Yuwaalaraay storyteller, singer-songwriter and now art music composer Nardi Simpson will bring a striking and culturally powerful performances to the festival with the premiere of Possum song, Yugal Mudhaybarray at the “Hand to Earth” concert at the National Gallery of Australia on May 2. Commissioned by the festival, Possum song, Yugal Mudhaybarray revives ancient women’s cultural practice. As a storyteller from NSW’s north-west freshwater plains, Simpson has led the construction of a cloak made from New Zealand possum hides with women from her community. At the performance, audiences will witness the cloak being used as a musical instrument. Simpson says the sounds “will resonate with deep thuds”.
“The world of the cloak has many dimensions of cultural practice,” she says. “It asks us to perceive the value of music in an object, but at the same time the music is secondary. The piece will translate place into a playable source. We are playing as one, connecting as one.”
Gender permeates and penetrates the intangible and tangible spaces of our everyday lives, so, as symbol of women’s solidarity, it is conceivable that Possum Song will be a powerful performance for anyone who cares to take its messages home.
Simpson has recently transitioned to the world of western art music as a current PhD candidate at the Australian National University. As a singer-songwriter for 22 years, best known as a member of the Stiff Gins, Simpson says her new passage into classical music has “invigorated her career”. In her explorations of the interface between western art music and Indigenous music, she says “indigenous music and art music can be seen as opposites, but if you allow western classical music to brush against Indigenous music you will discover how all people are connected and driven by music”. She also believes that her piece will let people be more aware that “people hold the key to sharing sound and place”.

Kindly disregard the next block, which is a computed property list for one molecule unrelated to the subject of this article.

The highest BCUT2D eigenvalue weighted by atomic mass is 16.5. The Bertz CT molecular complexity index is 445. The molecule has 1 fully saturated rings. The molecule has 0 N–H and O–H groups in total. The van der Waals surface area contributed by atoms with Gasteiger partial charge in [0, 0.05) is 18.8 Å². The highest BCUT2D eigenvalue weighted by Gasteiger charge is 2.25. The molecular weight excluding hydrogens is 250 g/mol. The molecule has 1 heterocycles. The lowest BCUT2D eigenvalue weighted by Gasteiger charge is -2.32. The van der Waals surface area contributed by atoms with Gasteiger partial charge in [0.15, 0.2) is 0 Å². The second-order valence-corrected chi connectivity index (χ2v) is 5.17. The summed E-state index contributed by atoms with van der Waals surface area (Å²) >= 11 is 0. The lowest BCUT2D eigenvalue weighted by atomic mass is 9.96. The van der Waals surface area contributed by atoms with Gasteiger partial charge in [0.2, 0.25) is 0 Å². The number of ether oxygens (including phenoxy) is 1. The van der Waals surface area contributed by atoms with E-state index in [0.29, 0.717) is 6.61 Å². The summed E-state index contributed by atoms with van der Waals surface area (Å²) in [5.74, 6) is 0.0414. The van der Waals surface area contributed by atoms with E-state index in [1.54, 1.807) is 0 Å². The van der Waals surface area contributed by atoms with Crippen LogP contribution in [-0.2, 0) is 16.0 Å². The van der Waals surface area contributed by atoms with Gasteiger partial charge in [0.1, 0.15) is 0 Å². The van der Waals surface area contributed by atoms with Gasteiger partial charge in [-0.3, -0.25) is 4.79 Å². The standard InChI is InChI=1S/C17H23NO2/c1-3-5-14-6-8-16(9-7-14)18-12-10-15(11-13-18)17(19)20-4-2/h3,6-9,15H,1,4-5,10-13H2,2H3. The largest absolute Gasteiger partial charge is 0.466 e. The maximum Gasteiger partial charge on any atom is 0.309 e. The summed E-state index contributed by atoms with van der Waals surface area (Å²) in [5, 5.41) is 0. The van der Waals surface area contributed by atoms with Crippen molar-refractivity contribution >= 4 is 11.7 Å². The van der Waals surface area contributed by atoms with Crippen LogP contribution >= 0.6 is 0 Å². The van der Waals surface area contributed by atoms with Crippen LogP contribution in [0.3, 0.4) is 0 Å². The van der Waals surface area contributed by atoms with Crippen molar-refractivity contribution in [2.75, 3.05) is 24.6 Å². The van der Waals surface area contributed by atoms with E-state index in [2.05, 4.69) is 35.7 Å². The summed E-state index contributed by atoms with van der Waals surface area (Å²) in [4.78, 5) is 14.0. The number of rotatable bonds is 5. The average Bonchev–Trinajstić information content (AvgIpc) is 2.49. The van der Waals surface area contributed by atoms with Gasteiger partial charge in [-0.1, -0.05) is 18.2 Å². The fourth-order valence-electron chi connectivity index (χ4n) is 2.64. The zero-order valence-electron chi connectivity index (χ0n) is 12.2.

Simpson’s musical diary is not only filled with her current PhD studies. She is also the composer-in-residence for Sydney’s Ensemble Offspring, which is led by their indefatigable artistic director and international virtuoso percussionist Claire Edwards. Ensemble Offspring will perform twice during the festival. As a female percussionist Edwards has been a trailblazer for her instrument, for women, indigenous culture and indigenous music. She has commissioned and presented more than 60 world premieres of works created specifically for her, and is currently touring Australian music conservatoriums promoting music composed by women for her specialist instrument, the marimba. Edwards says there is no more pertinent time to promote equity for women than now.